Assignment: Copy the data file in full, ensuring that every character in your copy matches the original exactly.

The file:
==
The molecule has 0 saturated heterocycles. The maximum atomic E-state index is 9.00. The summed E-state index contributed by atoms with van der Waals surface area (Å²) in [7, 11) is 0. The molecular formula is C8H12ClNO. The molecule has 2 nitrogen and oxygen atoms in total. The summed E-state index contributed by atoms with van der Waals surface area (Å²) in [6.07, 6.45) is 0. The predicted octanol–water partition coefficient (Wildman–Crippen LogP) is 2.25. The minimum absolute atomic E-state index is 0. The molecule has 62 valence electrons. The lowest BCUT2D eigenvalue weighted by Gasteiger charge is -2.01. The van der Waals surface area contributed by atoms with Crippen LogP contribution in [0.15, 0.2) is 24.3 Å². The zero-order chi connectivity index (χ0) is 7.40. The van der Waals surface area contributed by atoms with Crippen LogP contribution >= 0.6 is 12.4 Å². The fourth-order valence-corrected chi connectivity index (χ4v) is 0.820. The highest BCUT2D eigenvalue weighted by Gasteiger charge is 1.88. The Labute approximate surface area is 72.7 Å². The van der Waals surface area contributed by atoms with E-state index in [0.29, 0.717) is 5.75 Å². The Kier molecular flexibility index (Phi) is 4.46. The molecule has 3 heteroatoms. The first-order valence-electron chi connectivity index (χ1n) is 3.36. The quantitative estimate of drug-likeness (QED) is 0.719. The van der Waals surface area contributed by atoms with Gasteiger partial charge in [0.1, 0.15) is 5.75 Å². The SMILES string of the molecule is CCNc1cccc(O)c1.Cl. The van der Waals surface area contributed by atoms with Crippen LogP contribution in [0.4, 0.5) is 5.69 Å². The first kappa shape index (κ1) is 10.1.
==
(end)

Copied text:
The molecule has 0 saturated heterocycles. The maximum atomic E-state index is 9.00. The summed E-state index contributed by atoms with van der Waals surface area (Å²) in [7, 11) is 0. The molecular formula is C8H12ClNO. The molecule has 2 nitrogen and oxygen atoms in total. The summed E-state index contributed by atoms with van der Waals surface area (Å²) in [6.07, 6.45) is 0. The predicted octanol–water partition coefficient (Wildman–Crippen LogP) is 2.25. The minimum absolute atomic E-state index is 0. The molecule has 62 valence electrons. The lowest BCUT2D eigenvalue weighted by Gasteiger charge is -2.01. The van der Waals surface area contributed by atoms with Crippen LogP contribution in [0.15, 0.2) is 24.3 Å². The zero-order chi connectivity index (χ0) is 7.40. The van der Waals surface area contributed by atoms with Crippen LogP contribution >= 0.6 is 12.4 Å². The fourth-order valence-corrected chi connectivity index (χ4v) is 0.820. The highest BCUT2D eigenvalue weighted by Gasteiger charge is 1.88. The Labute approximate surface area is 72.7 Å². The van der Waals surface area contributed by atoms with E-state index in [0.29, 0.717) is 5.75 Å². The Kier molecular flexibility index (Phi) is 4.46. The molecule has 3 heteroatoms. The first-order valence-electron chi connectivity index (χ1n) is 3.36. The quantitative estimate of drug-likeness (QED) is 0.719. The van der Waals surface area contributed by atoms with Gasteiger partial charge in [0.1, 0.15) is 5.75 Å². The SMILES string of the molecule is CCNc1cccc(O)c1.Cl. The van der Waals surface area contributed by atoms with Crippen LogP contribution in [0.4, 0.5) is 5.69 Å². The first kappa shape index (κ1) is 10.1.